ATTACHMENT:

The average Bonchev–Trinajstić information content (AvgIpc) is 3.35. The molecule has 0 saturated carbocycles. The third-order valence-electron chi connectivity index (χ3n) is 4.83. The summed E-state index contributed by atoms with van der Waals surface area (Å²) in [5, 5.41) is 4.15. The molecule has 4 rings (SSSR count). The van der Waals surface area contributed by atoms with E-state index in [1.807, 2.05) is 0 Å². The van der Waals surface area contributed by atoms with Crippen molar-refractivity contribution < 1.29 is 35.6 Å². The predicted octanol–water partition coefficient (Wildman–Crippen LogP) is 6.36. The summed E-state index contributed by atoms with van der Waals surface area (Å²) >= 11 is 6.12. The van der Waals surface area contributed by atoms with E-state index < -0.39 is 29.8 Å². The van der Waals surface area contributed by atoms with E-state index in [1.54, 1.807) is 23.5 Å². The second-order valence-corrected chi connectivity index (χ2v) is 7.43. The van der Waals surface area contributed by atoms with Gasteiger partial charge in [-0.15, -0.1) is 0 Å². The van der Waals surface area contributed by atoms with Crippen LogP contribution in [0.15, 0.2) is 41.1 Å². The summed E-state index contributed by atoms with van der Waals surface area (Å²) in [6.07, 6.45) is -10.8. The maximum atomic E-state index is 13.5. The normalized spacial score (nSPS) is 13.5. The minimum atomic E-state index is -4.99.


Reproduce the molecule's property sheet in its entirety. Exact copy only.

The average Bonchev–Trinajstić information content (AvgIpc) is 3.35. The molecule has 0 saturated carbocycles. The third-order valence-electron chi connectivity index (χ3n) is 4.83. The summed E-state index contributed by atoms with van der Waals surface area (Å²) in [5, 5.41) is 4.15. The molecule has 4 rings (SSSR count). The van der Waals surface area contributed by atoms with E-state index in [1.807, 2.05) is 0 Å². The van der Waals surface area contributed by atoms with Crippen molar-refractivity contribution < 1.29 is 35.6 Å². The predicted octanol–water partition coefficient (Wildman–Crippen LogP) is 6.36. The summed E-state index contributed by atoms with van der Waals surface area (Å²) >= 11 is 6.12. The van der Waals surface area contributed by atoms with E-state index < -0.39 is 29.8 Å². The van der Waals surface area contributed by atoms with E-state index in [1.54, 1.807) is 23.5 Å². The second-order valence-corrected chi connectivity index (χ2v) is 7.43. The van der Waals surface area contributed by atoms with Gasteiger partial charge in [-0.15, -0.1) is 0 Å². The van der Waals surface area contributed by atoms with Crippen LogP contribution in [0.15, 0.2) is 41.1 Å². The summed E-state index contributed by atoms with van der Waals surface area (Å²) in [6.07, 6.45) is -10.8. The maximum atomic E-state index is 13.5. The normalized spacial score (nSPS) is 13.5. The minimum atomic E-state index is -4.99.